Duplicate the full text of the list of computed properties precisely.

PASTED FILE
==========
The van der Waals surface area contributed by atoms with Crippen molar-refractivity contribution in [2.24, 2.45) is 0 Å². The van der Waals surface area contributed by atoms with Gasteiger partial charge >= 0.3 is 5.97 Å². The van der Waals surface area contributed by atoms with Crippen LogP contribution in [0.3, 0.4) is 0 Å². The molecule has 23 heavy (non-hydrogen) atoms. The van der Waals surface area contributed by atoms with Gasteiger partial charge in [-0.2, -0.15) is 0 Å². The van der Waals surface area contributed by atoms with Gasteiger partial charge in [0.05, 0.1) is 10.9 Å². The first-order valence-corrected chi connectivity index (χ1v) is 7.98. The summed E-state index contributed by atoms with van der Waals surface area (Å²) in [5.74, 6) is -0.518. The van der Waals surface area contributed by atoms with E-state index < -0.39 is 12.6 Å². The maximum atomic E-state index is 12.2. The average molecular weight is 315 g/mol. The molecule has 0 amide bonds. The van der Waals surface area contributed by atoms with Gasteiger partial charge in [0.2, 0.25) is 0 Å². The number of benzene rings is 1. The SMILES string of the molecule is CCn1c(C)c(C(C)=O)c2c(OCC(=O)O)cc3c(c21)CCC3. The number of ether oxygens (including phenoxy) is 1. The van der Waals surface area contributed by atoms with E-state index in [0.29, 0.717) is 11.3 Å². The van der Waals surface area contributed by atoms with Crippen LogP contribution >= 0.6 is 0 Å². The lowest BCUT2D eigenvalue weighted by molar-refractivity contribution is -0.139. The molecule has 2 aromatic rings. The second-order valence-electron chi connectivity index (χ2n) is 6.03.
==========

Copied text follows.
The van der Waals surface area contributed by atoms with Crippen molar-refractivity contribution in [2.24, 2.45) is 0 Å². The van der Waals surface area contributed by atoms with Gasteiger partial charge >= 0.3 is 5.97 Å². The van der Waals surface area contributed by atoms with Crippen LogP contribution in [0.3, 0.4) is 0 Å². The molecule has 23 heavy (non-hydrogen) atoms. The van der Waals surface area contributed by atoms with Gasteiger partial charge in [-0.2, -0.15) is 0 Å². The van der Waals surface area contributed by atoms with Gasteiger partial charge in [0.05, 0.1) is 10.9 Å². The first-order valence-corrected chi connectivity index (χ1v) is 7.98. The summed E-state index contributed by atoms with van der Waals surface area (Å²) in [5.74, 6) is -0.518. The van der Waals surface area contributed by atoms with E-state index < -0.39 is 12.6 Å². The maximum atomic E-state index is 12.2. The average molecular weight is 315 g/mol. The molecule has 0 amide bonds. The van der Waals surface area contributed by atoms with Gasteiger partial charge in [0.2, 0.25) is 0 Å². The number of benzene rings is 1. The SMILES string of the molecule is CCn1c(C)c(C(C)=O)c2c(OCC(=O)O)cc3c(c21)CCC3. The number of ether oxygens (including phenoxy) is 1. The van der Waals surface area contributed by atoms with E-state index in [0.29, 0.717) is 11.3 Å². The van der Waals surface area contributed by atoms with Crippen LogP contribution >= 0.6 is 0 Å². The lowest BCUT2D eigenvalue weighted by molar-refractivity contribution is -0.139. The molecule has 2 aromatic rings. The second-order valence-electron chi connectivity index (χ2n) is 6.03.